After having taken a small group of students to see Robb Nash and his band perform in Ponoka, Rimbey’s Junior Senior High School social worker knew the group needed to come to Rimbey to spread their message.
“It’s a powerful message. Basically it’s a powerful message of resilience,” said Margo Froehlick, school social worker. “It’s just an awesome mix of humor, music and message.”
Nash and his band toured Rimbey Junior Senior High School Feb. 27 after a $1,000 donation from the Lions Club helped make it possible. Nash doesn’t charge for his presentations because he’s conscientious of school’s budgets but welcomes donations to keep him going down the road.
Nash tours schools, reserves, prisons and detention centres across the country playing music; using the music and his own personal story to help people who are dealing with troubled times in their life, or providing words of encouragement and strength others can draw upon in the future.
At 17-years-old Nash was in a car accident, from which he died.
Miraculously his heart began beating again but his family was told he’d never awake from his coma, which he also did.
It was a day wrought with icy roads and terrible weather conditions when teenage Nash and his friend decided to take a drive, rushing down the highway at 120 km/h. They pulled out to pass a car and found themselves face to face with a semi-truck. Nash’s friend hit the brakes, but they collided. “We hit this semi-truck head on.”
Nash told the junior and senior high students of Rimbey’s school as well as Bluffton Junior High, Rimbey Christian Junior High and West Country Outreach School about his accident with good humor and an upbeat pace but topics covered in his presentation were decidedly less funny yet very necessary to speak to students about, as hardships and feelings of anger, bitterness and despair are universal to youths and adults alike.
It was several months before Nash was fully out of his coma and could remember who he was, although he was no memory of the accident, and his life was vastly different from the way it was one second before the two vehicles collided.
Gone were his hopes of a sports career because of the damage to his head and, for the longest time, basic functions he’d known since childhood. “I was 17-years-old and couldn’t bath without my mother’s help.”
“I started hearing voices in my head and it terrified me. They said ‘you’re useless now, there’s no reason’.” For a year after his accident Nash didn’t want to continue living.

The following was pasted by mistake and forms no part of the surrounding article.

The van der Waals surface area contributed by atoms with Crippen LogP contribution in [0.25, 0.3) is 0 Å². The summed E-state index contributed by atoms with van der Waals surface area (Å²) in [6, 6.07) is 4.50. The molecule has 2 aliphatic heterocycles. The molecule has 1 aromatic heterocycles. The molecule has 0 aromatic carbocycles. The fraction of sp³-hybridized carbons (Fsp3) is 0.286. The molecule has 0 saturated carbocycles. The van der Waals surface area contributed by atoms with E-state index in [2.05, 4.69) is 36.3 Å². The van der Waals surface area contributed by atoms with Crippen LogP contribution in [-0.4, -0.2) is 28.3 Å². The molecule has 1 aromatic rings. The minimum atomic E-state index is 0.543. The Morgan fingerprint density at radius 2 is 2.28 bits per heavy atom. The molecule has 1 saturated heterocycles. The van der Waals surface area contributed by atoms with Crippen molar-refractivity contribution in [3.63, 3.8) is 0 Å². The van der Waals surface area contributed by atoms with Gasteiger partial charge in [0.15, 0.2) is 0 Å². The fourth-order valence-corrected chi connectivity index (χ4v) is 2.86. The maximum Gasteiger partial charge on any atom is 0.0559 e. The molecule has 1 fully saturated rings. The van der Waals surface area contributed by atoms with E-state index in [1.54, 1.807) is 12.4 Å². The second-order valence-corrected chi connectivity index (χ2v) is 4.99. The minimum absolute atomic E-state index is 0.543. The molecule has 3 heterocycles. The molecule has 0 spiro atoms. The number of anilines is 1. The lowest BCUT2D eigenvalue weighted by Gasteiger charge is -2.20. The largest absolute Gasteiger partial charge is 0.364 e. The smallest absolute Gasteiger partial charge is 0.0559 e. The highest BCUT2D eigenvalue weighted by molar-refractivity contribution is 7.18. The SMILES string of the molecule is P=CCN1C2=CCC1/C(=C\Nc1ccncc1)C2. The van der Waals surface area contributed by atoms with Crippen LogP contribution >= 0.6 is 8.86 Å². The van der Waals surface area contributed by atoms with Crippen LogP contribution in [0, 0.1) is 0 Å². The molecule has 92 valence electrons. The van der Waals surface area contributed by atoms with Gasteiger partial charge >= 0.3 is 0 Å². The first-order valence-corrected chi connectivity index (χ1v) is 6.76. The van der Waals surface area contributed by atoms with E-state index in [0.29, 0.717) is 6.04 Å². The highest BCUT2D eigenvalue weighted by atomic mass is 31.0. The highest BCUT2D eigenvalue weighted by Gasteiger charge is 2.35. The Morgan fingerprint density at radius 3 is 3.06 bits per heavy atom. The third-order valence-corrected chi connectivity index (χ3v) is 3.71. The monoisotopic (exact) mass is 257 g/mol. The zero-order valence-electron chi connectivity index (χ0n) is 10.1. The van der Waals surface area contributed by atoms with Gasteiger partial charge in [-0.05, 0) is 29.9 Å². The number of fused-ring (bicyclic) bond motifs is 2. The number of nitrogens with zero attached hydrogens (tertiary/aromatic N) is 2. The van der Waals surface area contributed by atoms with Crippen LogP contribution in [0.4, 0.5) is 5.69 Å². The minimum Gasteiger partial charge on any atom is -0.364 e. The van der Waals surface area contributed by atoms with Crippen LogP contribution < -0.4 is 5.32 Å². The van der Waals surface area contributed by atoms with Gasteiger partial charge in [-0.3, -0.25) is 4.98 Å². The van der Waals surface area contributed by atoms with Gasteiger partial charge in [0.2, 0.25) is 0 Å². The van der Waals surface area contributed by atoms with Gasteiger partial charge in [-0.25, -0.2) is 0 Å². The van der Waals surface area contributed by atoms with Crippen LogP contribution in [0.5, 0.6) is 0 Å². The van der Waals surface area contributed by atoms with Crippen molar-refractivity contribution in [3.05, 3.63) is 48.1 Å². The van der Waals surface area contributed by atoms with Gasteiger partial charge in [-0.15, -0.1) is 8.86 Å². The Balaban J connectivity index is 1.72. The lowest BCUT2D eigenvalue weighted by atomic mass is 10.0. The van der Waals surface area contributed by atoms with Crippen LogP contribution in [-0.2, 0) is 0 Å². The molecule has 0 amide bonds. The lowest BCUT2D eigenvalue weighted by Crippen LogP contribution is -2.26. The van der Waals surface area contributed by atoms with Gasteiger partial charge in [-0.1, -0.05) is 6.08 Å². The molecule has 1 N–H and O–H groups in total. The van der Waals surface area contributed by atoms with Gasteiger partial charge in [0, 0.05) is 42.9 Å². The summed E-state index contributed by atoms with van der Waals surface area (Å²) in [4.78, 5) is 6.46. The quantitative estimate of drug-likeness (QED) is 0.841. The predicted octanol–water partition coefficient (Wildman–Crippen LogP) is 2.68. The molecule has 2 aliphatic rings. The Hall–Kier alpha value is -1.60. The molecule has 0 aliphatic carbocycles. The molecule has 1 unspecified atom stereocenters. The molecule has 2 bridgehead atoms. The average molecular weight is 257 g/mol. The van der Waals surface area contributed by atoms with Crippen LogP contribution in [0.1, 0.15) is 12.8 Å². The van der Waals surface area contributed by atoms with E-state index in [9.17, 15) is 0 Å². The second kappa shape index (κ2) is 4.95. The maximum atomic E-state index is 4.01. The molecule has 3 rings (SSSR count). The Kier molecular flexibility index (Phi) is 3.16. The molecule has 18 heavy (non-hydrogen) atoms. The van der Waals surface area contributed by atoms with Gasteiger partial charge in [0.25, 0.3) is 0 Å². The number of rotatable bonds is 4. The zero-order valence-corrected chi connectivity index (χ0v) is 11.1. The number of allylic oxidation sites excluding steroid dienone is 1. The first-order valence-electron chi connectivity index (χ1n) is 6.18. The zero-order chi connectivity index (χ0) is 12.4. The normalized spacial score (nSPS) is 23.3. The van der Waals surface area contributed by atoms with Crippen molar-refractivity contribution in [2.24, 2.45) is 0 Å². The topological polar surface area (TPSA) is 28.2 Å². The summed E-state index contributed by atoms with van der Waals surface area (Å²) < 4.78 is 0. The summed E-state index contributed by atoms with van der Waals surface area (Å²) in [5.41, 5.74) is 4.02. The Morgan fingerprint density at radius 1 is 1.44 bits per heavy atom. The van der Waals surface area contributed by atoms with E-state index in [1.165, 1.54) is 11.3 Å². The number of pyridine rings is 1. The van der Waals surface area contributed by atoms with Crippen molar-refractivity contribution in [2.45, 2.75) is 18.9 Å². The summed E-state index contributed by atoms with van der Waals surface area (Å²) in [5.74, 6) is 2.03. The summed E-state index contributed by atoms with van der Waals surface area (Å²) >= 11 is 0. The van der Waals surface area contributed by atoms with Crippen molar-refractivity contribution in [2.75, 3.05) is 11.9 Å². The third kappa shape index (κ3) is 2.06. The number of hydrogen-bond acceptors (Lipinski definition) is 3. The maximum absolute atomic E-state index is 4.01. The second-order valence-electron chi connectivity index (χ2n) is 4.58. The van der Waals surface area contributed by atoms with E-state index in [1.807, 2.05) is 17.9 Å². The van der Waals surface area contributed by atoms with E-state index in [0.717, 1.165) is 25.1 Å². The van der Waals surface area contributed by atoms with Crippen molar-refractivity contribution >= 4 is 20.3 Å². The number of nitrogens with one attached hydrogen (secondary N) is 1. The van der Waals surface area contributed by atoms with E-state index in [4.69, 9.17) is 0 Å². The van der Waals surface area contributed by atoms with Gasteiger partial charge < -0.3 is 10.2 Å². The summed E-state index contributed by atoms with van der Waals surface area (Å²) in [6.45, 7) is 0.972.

Eventually there was a change in Nash. “I had the potential to be angry the rest of my life or I could do something.”
His first decision was to call the semi driver also involved in the accident to let him know he was alive. “We talked for like two hours and when I hung up I could feel that guy was set free.”
“I was jacked, I’d never done anything for anyone besides myself before,” he added.
Growing up, Nash never would have figured music would be part of his future. His worst marks in school were in music class and he was told he wasn’t good enough to make the school’s choir.
However after his accident Nash wanted to tell his story. He found himself in an unthinkable place with a record deal playing for huge crowds and songs on the Top 40. Then he was asked to go on tour to visit and inspire schools, prisons, reserves and detention centres. “I was like ‘yeah’ and my record label was like ‘no’’”.
To take the tour Nash had to rip up his recording contract as well as publishing and management deal.
The charismatic and humorous man told a completely rapt audience of junior and senior high school students that life is painful but it doesn’t need to define your every action. “Pain doesn’t go away, but neither does your strength.”
While he didn’t dwell on the adverse effects of pain, Nash didn’t sugarcoat life for the students. He used his presentation to talk about strengths and solutions without trying to force change within the kids. “We’re not trying to change the world here, we’re trying to create world changers.”
Life is about more than trying to learn from personal mistakes, it’s also about learning from those around you, Nash told the students.
After touring across the country Nash has had both students and teachers hand him suicide notes they no longer needed as well as razors and bracelets covering scars because he’d helped them find the strength within themselves.
Nash has received messages months, sometimes even years after a performance thanking him for his message, his words and non-judgmental support. Other messages have been of regret and lament, asking for his help because they didn’t listen to his message the first time and made a bad choice.
In the beginning of his presentation Nash talked about choices and fate. In the time following his accidents he found people would try and comfort him by saying, “everything happens for a reason” or “it was fate.”
“I was like, if this is fate it sucks,” said Nash. He told the students that one day someone told him they figured out the reason he’d been in the accident, after the cliché began to haunt him. That person said it was because he was speeding down an icy road, and Nash knew from then on the accident hadn’t been fate because that implied no choice. “But I made the choice to get into that car.”
Froehlick says Nash’s presentation benefits the students because it can provide them with hope for feelings or situations they can relate to. “Maybe this will give students courage to talk to parents or adults in their life.”